The exposure of new Chinese art to an international audience in Paris was just the beginning, an opening that was quickly followed by other significant firsts, with inclusion in such international arenas as the 45th Venice Biennale (1993) and the First Kwangju Biennale (1995). Group exhibitions in Europe and the United States, occasionally organized or curated by Chinese artists living abroad, introduced contemporary arts of China far beyond its border, making those outside of China more informed about the arts than those inside China. Yet there was resistance to this outside influence on art and artists. Yan Lei (in collaboration with Hong Hao) reflects this in The Curators (2000), an image of real Western curators arriving in China to assess the “art scene.” Through a false invitation to Chinese artists to appear in a fabricated section of Documenta X, Yan and Hong conspired to shed light on the influences these foreign arbiters of taste had on Chinese art. In other words, not all artists were thrilled that a Chinese artist’s reputation had to be built first and foremost on foreign acceptance.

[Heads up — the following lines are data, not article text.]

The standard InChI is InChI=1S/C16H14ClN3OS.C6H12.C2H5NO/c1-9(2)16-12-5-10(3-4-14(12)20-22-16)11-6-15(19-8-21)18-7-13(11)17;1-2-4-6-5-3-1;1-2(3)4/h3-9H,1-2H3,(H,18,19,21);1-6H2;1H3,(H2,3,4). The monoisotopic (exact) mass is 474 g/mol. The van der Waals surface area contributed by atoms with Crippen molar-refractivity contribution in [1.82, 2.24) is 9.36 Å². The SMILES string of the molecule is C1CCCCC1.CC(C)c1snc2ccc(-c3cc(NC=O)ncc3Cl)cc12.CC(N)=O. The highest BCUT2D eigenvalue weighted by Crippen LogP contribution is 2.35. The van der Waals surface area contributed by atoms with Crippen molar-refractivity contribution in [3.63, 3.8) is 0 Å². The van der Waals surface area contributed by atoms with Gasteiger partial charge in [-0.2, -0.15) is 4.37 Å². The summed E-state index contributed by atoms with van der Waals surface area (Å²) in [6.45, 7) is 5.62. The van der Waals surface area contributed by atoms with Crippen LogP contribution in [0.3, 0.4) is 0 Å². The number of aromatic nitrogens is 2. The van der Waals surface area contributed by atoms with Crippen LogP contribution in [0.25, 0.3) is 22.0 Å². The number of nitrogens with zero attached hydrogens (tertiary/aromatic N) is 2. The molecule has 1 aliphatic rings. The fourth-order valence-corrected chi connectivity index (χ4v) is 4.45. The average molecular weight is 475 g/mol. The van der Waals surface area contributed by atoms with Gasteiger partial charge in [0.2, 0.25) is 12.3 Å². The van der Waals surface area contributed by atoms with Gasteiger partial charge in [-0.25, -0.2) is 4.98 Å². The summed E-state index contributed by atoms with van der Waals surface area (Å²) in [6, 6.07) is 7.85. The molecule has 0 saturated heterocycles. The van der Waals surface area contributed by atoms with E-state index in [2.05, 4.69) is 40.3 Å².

At home, Chinese artists repeatedly tested the limits of expression and succeeded in presenting numerous exhibitions that included a wider range of arts than had ever been seen before. What became immediately clear from these exhibitions was that Chinese artists were not working strictly as painters; by the late 1980s and early 1990s, many were exploring video, performance, and installation. Artists challenged the mythology of the past or icons of history in new media such as Song Dong’s 1996 performance Breathing, in which a simple, everyday function was turned political by the placing of his act and his art in the center of Tiananmen Square in a demonstrative fashion. Ai Weiwei’s Whitewash (1995–2000) used Neolithic storage jars in an installation that infers that the past can be eliminated by whitewash; in his 1995 Han Dynasty Urn with Coca-Cola Logo he goes so far as to rewrite the past with a ubiquitous emblem of commercialism. In Wang Jin’s 1997 The Dream of China, the classical Chinese imperial robe is remanufactured not with silks but with the very reproducible plastic polyvinyl, a translucent material that may refer disparagingly to the past or to the present consumer-oriented world. Wordplay and the historically valued tradition of Chinese calligraphy are offered new interpretation utilizing old media in the hands of an artist like Xu Bing in his nonsensical 1989 Book from the Sky, or in Gu Wenda’s Myths of Lost Dynasties from 1999, with its mysterious made-up character.